Digital and analogue signals
Electromagnetic radiation is used for communications and transmission of information. The waves that are used in this way are radio waves, microwaves, infrared radiation and light.
The idea of using a signal lamp to communicate was used in the 19th century. This method of long distance communication needed a code. One code used was Morse code, a series of long and short flashes of light for different letters of the alphabet. These signals can only be seen when visibility is good and for short distances.
Today we still use codes to send signals using electromagnetic radiation. There are two types of signal, analogue and digital. An analogue signal changes in frequency and amplitude all the time in a way that matches the changes in the voice or music being transmitted. A digital signal has just two values – which we can represent as 0 and 1.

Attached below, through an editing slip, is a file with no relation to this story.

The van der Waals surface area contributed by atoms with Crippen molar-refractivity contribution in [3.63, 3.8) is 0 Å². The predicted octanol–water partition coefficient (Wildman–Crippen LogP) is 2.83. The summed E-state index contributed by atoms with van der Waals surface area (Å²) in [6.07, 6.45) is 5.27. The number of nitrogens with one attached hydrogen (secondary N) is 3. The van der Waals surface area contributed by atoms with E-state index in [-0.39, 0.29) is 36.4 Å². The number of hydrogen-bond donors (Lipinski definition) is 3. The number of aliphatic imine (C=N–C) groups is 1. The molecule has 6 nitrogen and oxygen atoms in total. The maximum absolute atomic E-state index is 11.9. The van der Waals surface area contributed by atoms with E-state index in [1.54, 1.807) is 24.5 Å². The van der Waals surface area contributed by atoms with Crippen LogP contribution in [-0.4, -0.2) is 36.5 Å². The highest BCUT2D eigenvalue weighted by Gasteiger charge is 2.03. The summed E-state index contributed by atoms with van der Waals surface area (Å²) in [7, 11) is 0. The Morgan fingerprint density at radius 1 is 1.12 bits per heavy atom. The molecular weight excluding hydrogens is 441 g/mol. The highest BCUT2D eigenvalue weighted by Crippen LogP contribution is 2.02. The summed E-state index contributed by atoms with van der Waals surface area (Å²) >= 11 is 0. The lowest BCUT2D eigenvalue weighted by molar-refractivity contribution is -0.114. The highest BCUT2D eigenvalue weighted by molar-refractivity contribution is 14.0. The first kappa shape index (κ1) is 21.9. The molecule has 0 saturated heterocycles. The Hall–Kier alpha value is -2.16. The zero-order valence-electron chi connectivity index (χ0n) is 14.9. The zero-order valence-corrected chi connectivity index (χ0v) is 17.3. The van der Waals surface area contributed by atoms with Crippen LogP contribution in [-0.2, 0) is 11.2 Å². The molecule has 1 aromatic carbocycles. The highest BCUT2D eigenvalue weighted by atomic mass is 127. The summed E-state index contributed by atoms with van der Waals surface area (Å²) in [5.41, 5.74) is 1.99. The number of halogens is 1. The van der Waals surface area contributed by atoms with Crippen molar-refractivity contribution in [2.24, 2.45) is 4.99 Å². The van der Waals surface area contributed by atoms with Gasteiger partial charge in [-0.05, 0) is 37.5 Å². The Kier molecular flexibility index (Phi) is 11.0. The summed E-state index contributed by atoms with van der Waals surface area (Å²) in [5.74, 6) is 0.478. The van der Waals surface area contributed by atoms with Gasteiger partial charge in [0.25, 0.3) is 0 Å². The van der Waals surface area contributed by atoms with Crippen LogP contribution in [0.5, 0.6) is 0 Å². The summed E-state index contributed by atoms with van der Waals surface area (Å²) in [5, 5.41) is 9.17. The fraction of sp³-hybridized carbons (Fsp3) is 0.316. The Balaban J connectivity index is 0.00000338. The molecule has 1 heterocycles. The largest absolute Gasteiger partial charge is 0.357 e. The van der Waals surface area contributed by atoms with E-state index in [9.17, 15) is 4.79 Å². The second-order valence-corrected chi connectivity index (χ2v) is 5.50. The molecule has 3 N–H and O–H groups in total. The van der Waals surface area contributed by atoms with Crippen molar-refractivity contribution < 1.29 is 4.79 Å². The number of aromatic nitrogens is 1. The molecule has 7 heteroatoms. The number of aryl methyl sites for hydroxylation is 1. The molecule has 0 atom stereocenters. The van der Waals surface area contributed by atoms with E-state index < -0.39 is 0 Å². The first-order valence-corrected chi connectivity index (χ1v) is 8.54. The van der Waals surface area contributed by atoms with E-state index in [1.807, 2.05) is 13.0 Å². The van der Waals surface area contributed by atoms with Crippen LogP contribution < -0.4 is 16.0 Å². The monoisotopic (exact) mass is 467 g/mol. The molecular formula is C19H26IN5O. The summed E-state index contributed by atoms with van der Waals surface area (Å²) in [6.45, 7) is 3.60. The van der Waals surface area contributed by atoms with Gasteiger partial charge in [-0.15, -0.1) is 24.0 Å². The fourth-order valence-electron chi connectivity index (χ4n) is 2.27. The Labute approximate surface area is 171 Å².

An analogue signal varies in frequency and amplitude. A digital signal has two values, 0 and 1 (or ‘on’ and ‘off’).
The signal (voice, music or data) is converted into a code using only the values 0 and 1. The signal becomes a stream of 0 and 1 values. These pulses are added to the electromagnetic wave and transmitted. The signal is received and then decoded to recover the original signal.
Both analogue and digital signals can pick up unwanted signals that distort the original signal.
These unwanted signals are called noise. Digital signals can be cleaned up in a process known as regeneration because each pulse must be a 0 or a 1, so other values can be removed. Analogue signals can be amplified, but the noise is amplified too. This is why digital signals give a better-quality reception.
Digital signals give a better-quality reception because noise on digital signals is more easily removed.